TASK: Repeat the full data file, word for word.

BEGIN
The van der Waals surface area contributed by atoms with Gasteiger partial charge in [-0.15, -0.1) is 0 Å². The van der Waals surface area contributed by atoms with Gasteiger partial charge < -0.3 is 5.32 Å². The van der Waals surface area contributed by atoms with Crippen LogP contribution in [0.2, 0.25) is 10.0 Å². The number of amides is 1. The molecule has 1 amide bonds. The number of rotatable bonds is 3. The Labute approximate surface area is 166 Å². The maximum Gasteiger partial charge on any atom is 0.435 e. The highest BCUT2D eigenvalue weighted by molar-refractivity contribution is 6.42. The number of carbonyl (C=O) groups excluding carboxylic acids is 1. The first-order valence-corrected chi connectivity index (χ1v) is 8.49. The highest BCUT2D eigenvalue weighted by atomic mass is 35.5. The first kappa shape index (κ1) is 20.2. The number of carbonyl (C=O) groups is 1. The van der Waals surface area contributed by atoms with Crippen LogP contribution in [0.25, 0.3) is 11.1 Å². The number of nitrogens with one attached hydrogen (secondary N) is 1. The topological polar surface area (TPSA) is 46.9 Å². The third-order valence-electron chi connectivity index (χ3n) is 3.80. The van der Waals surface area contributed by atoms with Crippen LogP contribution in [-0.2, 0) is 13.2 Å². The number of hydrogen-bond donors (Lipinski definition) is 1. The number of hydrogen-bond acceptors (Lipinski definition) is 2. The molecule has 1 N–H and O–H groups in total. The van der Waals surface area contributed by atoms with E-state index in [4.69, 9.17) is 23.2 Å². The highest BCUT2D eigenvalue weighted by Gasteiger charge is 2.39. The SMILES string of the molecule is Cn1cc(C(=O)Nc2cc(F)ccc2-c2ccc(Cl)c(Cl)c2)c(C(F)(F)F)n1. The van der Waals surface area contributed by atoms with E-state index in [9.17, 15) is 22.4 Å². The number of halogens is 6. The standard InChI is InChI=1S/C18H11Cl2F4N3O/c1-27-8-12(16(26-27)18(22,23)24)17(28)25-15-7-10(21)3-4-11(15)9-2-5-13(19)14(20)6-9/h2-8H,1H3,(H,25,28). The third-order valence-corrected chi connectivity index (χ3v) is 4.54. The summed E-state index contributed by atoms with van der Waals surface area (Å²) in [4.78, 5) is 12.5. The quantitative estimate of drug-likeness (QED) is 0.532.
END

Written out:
The van der Waals surface area contributed by atoms with Gasteiger partial charge in [-0.15, -0.1) is 0 Å². The van der Waals surface area contributed by atoms with Gasteiger partial charge < -0.3 is 5.32 Å². The van der Waals surface area contributed by atoms with Crippen LogP contribution in [0.2, 0.25) is 10.0 Å². The number of amides is 1. The molecule has 1 amide bonds. The number of rotatable bonds is 3. The Labute approximate surface area is 166 Å². The maximum Gasteiger partial charge on any atom is 0.435 e. The highest BCUT2D eigenvalue weighted by molar-refractivity contribution is 6.42. The number of carbonyl (C=O) groups excluding carboxylic acids is 1. The first-order valence-corrected chi connectivity index (χ1v) is 8.49. The highest BCUT2D eigenvalue weighted by atomic mass is 35.5. The first kappa shape index (κ1) is 20.2. The number of carbonyl (C=O) groups is 1. The van der Waals surface area contributed by atoms with Crippen LogP contribution in [0.25, 0.3) is 11.1 Å². The number of nitrogens with one attached hydrogen (secondary N) is 1. The topological polar surface area (TPSA) is 46.9 Å². The third-order valence-electron chi connectivity index (χ3n) is 3.80. The van der Waals surface area contributed by atoms with Crippen LogP contribution in [-0.2, 0) is 13.2 Å². The number of hydrogen-bond donors (Lipinski definition) is 1. The number of hydrogen-bond acceptors (Lipinski definition) is 2. The molecule has 1 N–H and O–H groups in total. The van der Waals surface area contributed by atoms with E-state index in [4.69, 9.17) is 23.2 Å². The highest BCUT2D eigenvalue weighted by Gasteiger charge is 2.39. The SMILES string of the molecule is Cn1cc(C(=O)Nc2cc(F)ccc2-c2ccc(Cl)c(Cl)c2)c(C(F)(F)F)n1. The van der Waals surface area contributed by atoms with E-state index in [9.17, 15) is 22.4 Å². The number of halogens is 6. The standard InChI is InChI=1S/C18H11Cl2F4N3O/c1-27-8-12(16(26-27)18(22,23)24)17(28)25-15-7-10(21)3-4-11(15)9-2-5-13(19)14(20)6-9/h2-8H,1H3,(H,25,28). The third-order valence-corrected chi connectivity index (χ3v) is 4.54. The summed E-state index contributed by atoms with van der Waals surface area (Å²) in [4.78, 5) is 12.5. The quantitative estimate of drug-likeness (QED) is 0.532.